Consumer confidence fell for the second month in a row, from 108.7 in August to 103 in September, according to the latest data from The Conference Board.
“Consumer confidence fell again in September 2023, marking two consecutive months of decline,” said Dana Peterson, chief economist at The Conference Board. “September’s disappointing headline number reflected another decline in the Expectations Index, as the Present Situation Index was little changed. Write-in responses showed that consumers continued to be preoccupied with rising prices in general, and for groceries and gasoline in particular. Consumers also expressed concerns about the political situation and higher interest rates. The decline in consumer confidence was evident across all age groups, and notably among consumers with household incomes of $50,000 or more.”
The Present Situation Index—based on consumers’ assessment of current business and labor market conditions—grew slightly from 146.7 to 147.1. For current business conditions, 20.9% of consumers said they were “good,” down from 21.5% last month. Additionally, 16.4% said business conditions were “bad,” down from 17.3%. For the labor market, 40.9% of consumers said jobs were “plentiful” (up from 39.9%), while 13.6% of consumers said jobs were “hard to get” (up from 13.2%).
“Assessments of the present situation were little changed overall, due to divergent views on the state of business conditions and job availability. Fewer consumers said that business conditions were good, but fewer also said they were bad,” explained Peterson. “When asked about current family financial conditions (a measure not included in calculating the Present Situation Index), the share of respondents citing a ‘good’ situation fell again, and those citing ‘bad’ conditions rose, signaling rising concerns about current family finances.”
The Expectations Index—based on consumers’ short-term outlook for income, business and labor market conditions—fell from 83.3 to 73.7 (1985 = 100).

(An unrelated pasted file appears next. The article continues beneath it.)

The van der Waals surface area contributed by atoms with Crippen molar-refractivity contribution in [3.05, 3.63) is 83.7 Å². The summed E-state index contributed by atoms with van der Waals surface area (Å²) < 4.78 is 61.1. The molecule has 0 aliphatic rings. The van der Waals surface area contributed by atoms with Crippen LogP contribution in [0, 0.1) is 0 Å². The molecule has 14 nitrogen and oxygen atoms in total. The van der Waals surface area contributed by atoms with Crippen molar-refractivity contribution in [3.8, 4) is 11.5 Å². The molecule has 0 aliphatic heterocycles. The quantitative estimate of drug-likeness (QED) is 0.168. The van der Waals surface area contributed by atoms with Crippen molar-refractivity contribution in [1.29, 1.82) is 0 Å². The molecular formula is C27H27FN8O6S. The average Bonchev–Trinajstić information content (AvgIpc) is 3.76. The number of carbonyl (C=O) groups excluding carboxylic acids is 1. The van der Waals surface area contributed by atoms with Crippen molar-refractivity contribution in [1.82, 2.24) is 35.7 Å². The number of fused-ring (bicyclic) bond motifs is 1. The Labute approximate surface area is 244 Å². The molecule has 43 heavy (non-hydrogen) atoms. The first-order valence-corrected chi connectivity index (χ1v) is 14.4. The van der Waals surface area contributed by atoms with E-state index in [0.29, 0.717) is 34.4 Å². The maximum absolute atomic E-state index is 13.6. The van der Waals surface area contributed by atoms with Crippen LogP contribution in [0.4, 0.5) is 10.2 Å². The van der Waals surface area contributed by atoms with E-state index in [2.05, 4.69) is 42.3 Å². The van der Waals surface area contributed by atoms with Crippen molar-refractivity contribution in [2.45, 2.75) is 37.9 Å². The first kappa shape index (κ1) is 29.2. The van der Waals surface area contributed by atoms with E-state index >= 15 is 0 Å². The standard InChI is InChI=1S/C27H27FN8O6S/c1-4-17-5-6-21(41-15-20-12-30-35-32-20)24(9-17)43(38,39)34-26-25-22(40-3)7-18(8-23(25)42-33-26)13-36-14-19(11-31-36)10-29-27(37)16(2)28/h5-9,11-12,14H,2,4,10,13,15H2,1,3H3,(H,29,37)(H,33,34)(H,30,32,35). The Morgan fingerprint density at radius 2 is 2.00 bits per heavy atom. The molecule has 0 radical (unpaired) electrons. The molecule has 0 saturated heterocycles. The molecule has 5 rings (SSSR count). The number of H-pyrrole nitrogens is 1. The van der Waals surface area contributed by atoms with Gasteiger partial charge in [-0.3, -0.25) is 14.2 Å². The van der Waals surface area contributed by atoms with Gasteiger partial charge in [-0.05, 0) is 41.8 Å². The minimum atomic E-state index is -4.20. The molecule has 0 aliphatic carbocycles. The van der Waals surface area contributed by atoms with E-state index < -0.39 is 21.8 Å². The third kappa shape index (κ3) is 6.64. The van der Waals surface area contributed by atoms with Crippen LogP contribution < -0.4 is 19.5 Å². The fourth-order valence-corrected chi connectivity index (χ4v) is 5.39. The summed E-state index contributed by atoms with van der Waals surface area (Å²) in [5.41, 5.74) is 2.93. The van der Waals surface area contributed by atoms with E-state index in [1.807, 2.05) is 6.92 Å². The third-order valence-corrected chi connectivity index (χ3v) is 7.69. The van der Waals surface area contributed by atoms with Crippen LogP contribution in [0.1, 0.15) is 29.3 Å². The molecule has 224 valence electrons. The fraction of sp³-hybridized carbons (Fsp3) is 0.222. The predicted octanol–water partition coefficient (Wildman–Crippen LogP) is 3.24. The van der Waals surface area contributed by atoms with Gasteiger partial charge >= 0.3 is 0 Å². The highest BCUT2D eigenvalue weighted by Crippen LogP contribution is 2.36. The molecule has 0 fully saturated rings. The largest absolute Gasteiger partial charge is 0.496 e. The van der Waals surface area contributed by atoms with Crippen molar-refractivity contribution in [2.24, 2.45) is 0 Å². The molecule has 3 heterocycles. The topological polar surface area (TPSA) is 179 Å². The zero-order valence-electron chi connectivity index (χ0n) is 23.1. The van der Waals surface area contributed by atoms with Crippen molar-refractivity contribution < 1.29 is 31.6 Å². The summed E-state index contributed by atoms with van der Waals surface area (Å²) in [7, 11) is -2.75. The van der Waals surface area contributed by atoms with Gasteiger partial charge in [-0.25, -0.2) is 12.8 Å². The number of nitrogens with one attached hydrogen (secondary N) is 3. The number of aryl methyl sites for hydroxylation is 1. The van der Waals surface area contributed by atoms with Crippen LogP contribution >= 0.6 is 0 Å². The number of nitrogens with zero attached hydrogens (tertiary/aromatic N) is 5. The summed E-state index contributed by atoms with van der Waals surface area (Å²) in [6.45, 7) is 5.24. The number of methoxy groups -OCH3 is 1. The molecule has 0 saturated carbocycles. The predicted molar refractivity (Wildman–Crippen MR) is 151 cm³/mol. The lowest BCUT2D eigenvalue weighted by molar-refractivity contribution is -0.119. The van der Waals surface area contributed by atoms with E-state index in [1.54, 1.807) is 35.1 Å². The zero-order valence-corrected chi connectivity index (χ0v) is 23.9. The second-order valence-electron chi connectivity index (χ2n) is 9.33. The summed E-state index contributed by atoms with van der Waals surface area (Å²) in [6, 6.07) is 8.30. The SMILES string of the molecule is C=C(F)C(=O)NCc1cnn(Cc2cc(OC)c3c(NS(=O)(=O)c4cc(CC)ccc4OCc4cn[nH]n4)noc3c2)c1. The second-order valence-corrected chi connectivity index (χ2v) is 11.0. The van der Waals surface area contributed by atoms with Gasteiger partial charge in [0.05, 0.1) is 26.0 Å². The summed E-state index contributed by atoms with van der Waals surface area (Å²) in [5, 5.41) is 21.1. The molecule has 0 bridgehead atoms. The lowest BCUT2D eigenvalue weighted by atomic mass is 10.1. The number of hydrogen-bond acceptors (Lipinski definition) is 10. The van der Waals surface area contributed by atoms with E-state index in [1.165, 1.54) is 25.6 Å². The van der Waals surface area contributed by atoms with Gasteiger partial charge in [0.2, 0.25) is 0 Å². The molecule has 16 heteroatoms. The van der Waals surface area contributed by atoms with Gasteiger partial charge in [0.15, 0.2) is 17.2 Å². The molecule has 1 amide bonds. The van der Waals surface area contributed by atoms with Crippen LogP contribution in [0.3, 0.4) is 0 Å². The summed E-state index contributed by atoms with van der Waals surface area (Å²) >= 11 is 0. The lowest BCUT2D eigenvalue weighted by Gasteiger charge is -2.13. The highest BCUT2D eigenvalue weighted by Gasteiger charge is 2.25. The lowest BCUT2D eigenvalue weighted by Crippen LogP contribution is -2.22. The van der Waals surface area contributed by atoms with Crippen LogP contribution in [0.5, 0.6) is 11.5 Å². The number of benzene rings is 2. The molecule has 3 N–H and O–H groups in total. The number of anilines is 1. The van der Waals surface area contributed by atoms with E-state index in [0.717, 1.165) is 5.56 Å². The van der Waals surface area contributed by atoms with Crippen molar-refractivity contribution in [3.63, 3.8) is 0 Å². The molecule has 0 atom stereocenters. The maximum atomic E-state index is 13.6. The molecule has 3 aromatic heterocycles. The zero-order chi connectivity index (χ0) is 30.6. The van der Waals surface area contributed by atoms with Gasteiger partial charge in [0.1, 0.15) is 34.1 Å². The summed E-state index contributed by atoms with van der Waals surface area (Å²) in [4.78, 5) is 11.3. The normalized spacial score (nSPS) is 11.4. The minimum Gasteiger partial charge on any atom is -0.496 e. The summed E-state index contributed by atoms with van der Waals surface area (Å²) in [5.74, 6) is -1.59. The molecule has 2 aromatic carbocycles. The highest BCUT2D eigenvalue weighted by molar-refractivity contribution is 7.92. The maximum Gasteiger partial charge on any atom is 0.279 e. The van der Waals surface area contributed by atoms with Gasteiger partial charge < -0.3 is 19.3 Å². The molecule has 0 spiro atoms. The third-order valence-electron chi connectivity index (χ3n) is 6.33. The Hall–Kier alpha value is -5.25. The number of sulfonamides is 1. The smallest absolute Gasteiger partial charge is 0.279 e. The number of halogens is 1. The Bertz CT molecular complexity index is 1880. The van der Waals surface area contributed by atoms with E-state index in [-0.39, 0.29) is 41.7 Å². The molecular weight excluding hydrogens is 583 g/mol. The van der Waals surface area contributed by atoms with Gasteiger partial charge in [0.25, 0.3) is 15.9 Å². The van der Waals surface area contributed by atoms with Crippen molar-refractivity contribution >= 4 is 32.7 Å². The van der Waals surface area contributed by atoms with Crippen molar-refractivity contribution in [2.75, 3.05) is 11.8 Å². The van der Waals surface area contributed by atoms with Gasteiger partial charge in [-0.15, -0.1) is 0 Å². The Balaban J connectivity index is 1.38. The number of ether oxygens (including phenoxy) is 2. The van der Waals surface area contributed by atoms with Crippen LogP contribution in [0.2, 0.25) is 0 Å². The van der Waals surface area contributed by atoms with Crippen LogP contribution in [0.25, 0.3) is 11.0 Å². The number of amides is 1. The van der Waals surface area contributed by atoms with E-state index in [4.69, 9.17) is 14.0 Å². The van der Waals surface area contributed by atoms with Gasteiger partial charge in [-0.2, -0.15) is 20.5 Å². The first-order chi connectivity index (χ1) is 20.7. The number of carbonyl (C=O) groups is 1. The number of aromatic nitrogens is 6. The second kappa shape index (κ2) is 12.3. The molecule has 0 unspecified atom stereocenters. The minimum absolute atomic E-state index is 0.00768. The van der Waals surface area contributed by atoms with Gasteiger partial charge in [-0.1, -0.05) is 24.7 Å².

“Expectations for the next six months tumbled back below the recession threshold of 80, reflecting less confidence about future business conditions, job availability and incomes,” added Peterson. “Consumers may be hearing more bad news about corporate earnings, while job openings are narrowing, and interest rates continue to rise—making big-ticket items more expensive. Expectations for interest rates declined in September after surging in the prior month, but the outlook for stock prices continued to fall.”
As for consumers’ short-term business conditions outlook, 14.1% expect business conditions to improve (down from 17.5%), and 18.4% expect conditions to worsen (up from 17.3%). For the labor market outlook, 15.5% of consumers expect more jobs to be available (down from 17.5%), and 18.9% anticipate fewer jobs (up from 18%). For short-term income prospects, 16.3% of consumers expect their incomes to increase (down from 18.7%), and 14.4% expect a decrease (down from 11.9%).
“The proportion of consumers saying recession is ‘somewhat’ or ‘very likely’ rose in September after dropping in August,” concluded Peterson. “The fluctuating soundings likely reflect ongoing uncertainty given mixed buying plans. On a six-month moving average basis, plans to purchase autos were flat but remained at an elevated level, while plans to purchase appliances continued to trend upward. But plans to buy homes—more in line with rising interest rates—continued to trend downward.”
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